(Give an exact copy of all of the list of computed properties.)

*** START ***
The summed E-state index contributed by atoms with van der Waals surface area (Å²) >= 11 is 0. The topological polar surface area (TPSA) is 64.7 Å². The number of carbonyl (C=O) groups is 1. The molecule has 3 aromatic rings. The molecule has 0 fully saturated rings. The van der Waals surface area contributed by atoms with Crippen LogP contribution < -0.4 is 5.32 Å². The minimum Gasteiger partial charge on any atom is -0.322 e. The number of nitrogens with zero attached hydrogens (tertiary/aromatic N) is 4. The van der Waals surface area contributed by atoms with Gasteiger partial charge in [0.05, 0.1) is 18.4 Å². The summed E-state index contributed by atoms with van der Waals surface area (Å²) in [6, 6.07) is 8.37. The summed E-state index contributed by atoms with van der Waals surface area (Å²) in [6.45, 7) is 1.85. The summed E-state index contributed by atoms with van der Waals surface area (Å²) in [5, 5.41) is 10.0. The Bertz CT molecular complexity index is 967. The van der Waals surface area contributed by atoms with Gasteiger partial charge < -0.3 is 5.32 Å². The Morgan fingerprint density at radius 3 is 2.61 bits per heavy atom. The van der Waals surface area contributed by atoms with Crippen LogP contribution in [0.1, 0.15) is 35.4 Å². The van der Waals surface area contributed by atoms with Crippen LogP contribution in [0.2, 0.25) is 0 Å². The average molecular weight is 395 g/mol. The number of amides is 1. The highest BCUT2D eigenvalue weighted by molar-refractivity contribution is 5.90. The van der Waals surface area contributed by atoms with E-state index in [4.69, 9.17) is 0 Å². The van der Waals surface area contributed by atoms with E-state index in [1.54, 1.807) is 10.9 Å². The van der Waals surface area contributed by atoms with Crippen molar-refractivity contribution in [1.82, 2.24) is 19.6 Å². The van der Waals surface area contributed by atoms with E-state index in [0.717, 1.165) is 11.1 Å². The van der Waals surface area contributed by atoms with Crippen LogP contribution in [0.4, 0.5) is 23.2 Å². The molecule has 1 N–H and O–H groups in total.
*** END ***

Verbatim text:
The summed E-state index contributed by atoms with van der Waals surface area (Å²) >= 11 is 0. The topological polar surface area (TPSA) is 64.7 Å². The number of carbonyl (C=O) groups is 1. The molecule has 3 aromatic rings. The molecule has 0 fully saturated rings. The van der Waals surface area contributed by atoms with Crippen LogP contribution < -0.4 is 5.32 Å². The minimum Gasteiger partial charge on any atom is -0.322 e. The number of nitrogens with zero attached hydrogens (tertiary/aromatic N) is 4. The van der Waals surface area contributed by atoms with Gasteiger partial charge in [0.05, 0.1) is 18.4 Å². The summed E-state index contributed by atoms with van der Waals surface area (Å²) in [6, 6.07) is 8.37. The summed E-state index contributed by atoms with van der Waals surface area (Å²) in [6.45, 7) is 1.85. The summed E-state index contributed by atoms with van der Waals surface area (Å²) in [5, 5.41) is 10.0. The Bertz CT molecular complexity index is 967. The van der Waals surface area contributed by atoms with Gasteiger partial charge < -0.3 is 5.32 Å². The Morgan fingerprint density at radius 3 is 2.61 bits per heavy atom. The van der Waals surface area contributed by atoms with Crippen LogP contribution in [0.1, 0.15) is 35.4 Å². The van der Waals surface area contributed by atoms with Crippen LogP contribution in [0.2, 0.25) is 0 Å². The average molecular weight is 395 g/mol. The number of amides is 1. The highest BCUT2D eigenvalue weighted by molar-refractivity contribution is 5.90. The van der Waals surface area contributed by atoms with E-state index in [4.69, 9.17) is 0 Å². The van der Waals surface area contributed by atoms with E-state index in [1.54, 1.807) is 10.9 Å². The van der Waals surface area contributed by atoms with Crippen molar-refractivity contribution in [1.82, 2.24) is 19.6 Å². The van der Waals surface area contributed by atoms with E-state index in [0.717, 1.165) is 11.1 Å². The van der Waals surface area contributed by atoms with Crippen LogP contribution in [0.4, 0.5) is 23.2 Å². The molecule has 1 N–H and O–H groups in total.